‘He absolutely didn’t fit culturally with the owners or the fans’ - Ed Balls admits to mistakes during City tenure
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Former Norwich City chairman Ed Balls has admitted that the appointment of Jez Moxey “didn’t fit” the club’s cultural identity.
Moxey succeeded David McNally as chief executive in July, 2016 but left a little over six months later after a reported breakdown in relations with senior figures at the club.
Balls was chairman at the time, and in an interview in the second edition of the Along Come Norwich print fanzine, talks about Moxey's departure.
"In the later period of David, he pulled away a bit from some of that culture of openness... just because we were under pressure," he said. "That was how David and Alex were at the end of that period. I had great discussions that summer (of 2016) as to whether we should change the structure, but we carried on in the old mode, which is to have strong financial experience, recruitment experience, a chief executive.
"And when we went out with the headhunters, this guy (Moxey) was the most qualified. He persuaded the owners he wanted to do it, and they were persuaded he wanted to do it."
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The relationship didn't last long.
"I think you're right that over the next six months he didn't persuade the fans, the owners, that he really wanted to be here," added Balls. "It was a hard time for the club anyway, because we were losing. He bore the brunt of that, rather than the manager. But he absolutely didn't fit culturally with the owners or the fans. We tried hard to find somebody who would."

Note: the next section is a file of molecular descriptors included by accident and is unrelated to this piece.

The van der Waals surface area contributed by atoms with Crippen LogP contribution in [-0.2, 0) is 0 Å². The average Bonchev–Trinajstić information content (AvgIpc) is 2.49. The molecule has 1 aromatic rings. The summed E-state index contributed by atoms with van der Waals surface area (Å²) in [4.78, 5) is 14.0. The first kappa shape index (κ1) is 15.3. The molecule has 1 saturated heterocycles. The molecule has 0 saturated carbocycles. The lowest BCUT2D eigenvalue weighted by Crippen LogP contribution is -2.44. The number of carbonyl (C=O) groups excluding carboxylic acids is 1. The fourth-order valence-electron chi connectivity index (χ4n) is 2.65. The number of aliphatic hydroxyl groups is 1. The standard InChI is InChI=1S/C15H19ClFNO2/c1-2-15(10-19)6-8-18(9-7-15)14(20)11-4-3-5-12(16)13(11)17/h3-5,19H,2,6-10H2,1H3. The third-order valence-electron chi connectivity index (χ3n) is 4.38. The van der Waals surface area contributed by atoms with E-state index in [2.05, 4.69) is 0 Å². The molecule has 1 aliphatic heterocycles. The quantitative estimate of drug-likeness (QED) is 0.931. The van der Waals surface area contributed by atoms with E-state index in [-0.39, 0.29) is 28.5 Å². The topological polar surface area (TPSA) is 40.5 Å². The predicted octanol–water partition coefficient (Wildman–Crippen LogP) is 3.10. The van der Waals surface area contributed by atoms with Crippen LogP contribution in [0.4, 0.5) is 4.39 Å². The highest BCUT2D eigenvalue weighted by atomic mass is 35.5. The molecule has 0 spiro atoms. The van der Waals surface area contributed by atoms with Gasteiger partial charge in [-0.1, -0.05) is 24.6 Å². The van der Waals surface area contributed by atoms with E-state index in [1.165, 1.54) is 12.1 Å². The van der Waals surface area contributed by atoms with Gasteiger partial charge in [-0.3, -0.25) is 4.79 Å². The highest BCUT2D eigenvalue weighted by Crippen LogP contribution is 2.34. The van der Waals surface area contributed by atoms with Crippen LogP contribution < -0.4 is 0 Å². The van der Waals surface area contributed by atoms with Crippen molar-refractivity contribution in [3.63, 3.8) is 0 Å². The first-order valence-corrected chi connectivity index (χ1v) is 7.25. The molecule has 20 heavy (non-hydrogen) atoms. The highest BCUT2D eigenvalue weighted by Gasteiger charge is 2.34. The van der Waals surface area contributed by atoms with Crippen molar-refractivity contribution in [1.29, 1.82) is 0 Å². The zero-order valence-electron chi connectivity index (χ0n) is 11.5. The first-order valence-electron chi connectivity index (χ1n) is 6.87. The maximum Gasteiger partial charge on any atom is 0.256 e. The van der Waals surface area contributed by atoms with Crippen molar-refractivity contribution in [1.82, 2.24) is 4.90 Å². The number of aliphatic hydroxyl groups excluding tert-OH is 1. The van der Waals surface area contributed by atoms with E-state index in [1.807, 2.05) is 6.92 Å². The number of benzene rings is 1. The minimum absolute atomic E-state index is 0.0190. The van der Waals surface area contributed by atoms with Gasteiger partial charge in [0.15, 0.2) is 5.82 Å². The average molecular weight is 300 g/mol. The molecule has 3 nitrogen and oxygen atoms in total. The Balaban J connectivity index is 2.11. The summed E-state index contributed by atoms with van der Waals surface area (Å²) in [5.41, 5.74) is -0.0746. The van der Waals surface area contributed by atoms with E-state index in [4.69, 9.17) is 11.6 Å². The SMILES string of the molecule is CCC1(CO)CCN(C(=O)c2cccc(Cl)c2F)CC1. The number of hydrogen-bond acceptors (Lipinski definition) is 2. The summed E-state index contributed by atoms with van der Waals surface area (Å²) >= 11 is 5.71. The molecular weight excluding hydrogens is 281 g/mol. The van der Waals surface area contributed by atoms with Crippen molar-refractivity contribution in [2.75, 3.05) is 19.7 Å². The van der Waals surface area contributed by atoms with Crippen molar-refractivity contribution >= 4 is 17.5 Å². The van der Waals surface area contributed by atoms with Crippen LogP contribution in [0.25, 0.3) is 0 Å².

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Balls also spoke about the ill-fated decision to buy Steven Naismith from Everton in January, 2016.
"David McNally says, 'you know, this is the one which is going to make a difference. He's going to get the goals and Alex Neil is absolutely determined'. And Delia (Smith) and Michael's (Wynn Jones) great strength is always wanting to back the manager. Before we made the decision you're sort of thinking, £8 million, £8.5m, whatever it was with add-ons, all these different financial complexities and bonuses. You're thinking, I know that, but if that makes the difference…
"It wasn't simply the fee, or simply the wage. It was the length of contract. He was great against Liverpool, then he didn't really deliver. From that summer, Steven Naismith was out of favour with Alex, quickly, and then with Daniel Farke. But in that moment, that phone call when I was in some pub in Leeds and spoke to Michael and Delia, in that moment you're making a decision which has a massive weekly consequence for years. In retrospect, it was the wrong decision, totally the wrong decision. But in that moment the chief executive, the manager and the owners all want to do it. I mean, there was no way anybody else is going to stop it. And actually, if it had worked, it would be the right decision."
Issue Two of Along Come Norwich is now available for pre-sale at alongcomenorwich.com/merch